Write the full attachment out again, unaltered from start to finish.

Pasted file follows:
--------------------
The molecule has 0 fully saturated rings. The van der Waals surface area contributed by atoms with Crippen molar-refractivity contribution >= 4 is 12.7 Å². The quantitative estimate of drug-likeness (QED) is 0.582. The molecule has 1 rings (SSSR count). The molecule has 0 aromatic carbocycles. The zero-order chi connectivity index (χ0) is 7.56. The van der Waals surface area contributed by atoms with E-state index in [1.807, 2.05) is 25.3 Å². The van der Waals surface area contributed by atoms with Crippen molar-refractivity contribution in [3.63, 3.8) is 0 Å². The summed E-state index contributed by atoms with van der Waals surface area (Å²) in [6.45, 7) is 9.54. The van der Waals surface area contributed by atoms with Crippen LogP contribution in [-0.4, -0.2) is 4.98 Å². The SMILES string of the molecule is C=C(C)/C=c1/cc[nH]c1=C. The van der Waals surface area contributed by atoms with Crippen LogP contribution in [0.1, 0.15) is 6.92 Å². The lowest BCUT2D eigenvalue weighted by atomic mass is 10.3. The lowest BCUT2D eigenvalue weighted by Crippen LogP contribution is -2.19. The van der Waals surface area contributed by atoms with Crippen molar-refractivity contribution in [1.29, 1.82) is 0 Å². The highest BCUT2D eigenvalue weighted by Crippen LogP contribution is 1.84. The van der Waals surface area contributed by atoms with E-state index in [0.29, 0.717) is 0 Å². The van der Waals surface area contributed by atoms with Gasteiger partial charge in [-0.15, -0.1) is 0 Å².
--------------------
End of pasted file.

The molecule has 0 fully saturated rings. The van der Waals surface area contributed by atoms with Crippen molar-refractivity contribution >= 4 is 12.7 Å². The quantitative estimate of drug-likeness (QED) is 0.582. The molecule has 1 rings (SSSR count). The molecule has 0 aromatic carbocycles. The zero-order chi connectivity index (χ0) is 7.56. The van der Waals surface area contributed by atoms with E-state index in [1.807, 2.05) is 25.3 Å². The van der Waals surface area contributed by atoms with Crippen molar-refractivity contribution in [3.63, 3.8) is 0 Å². The summed E-state index contributed by atoms with van der Waals surface area (Å²) in [6.45, 7) is 9.54. The van der Waals surface area contributed by atoms with Crippen LogP contribution in [-0.4, -0.2) is 4.98 Å². The SMILES string of the molecule is C=C(C)/C=c1/cc[nH]c1=C. The van der Waals surface area contributed by atoms with Crippen LogP contribution in [0.1, 0.15) is 6.92 Å². The lowest BCUT2D eigenvalue weighted by atomic mass is 10.3. The lowest BCUT2D eigenvalue weighted by Crippen LogP contribution is -2.19. The van der Waals surface area contributed by atoms with Crippen molar-refractivity contribution in [1.29, 1.82) is 0 Å². The highest BCUT2D eigenvalue weighted by Crippen LogP contribution is 1.84. The van der Waals surface area contributed by atoms with E-state index in [0.29, 0.717) is 0 Å². The van der Waals surface area contributed by atoms with Gasteiger partial charge in [-0.15, -0.1) is 0 Å².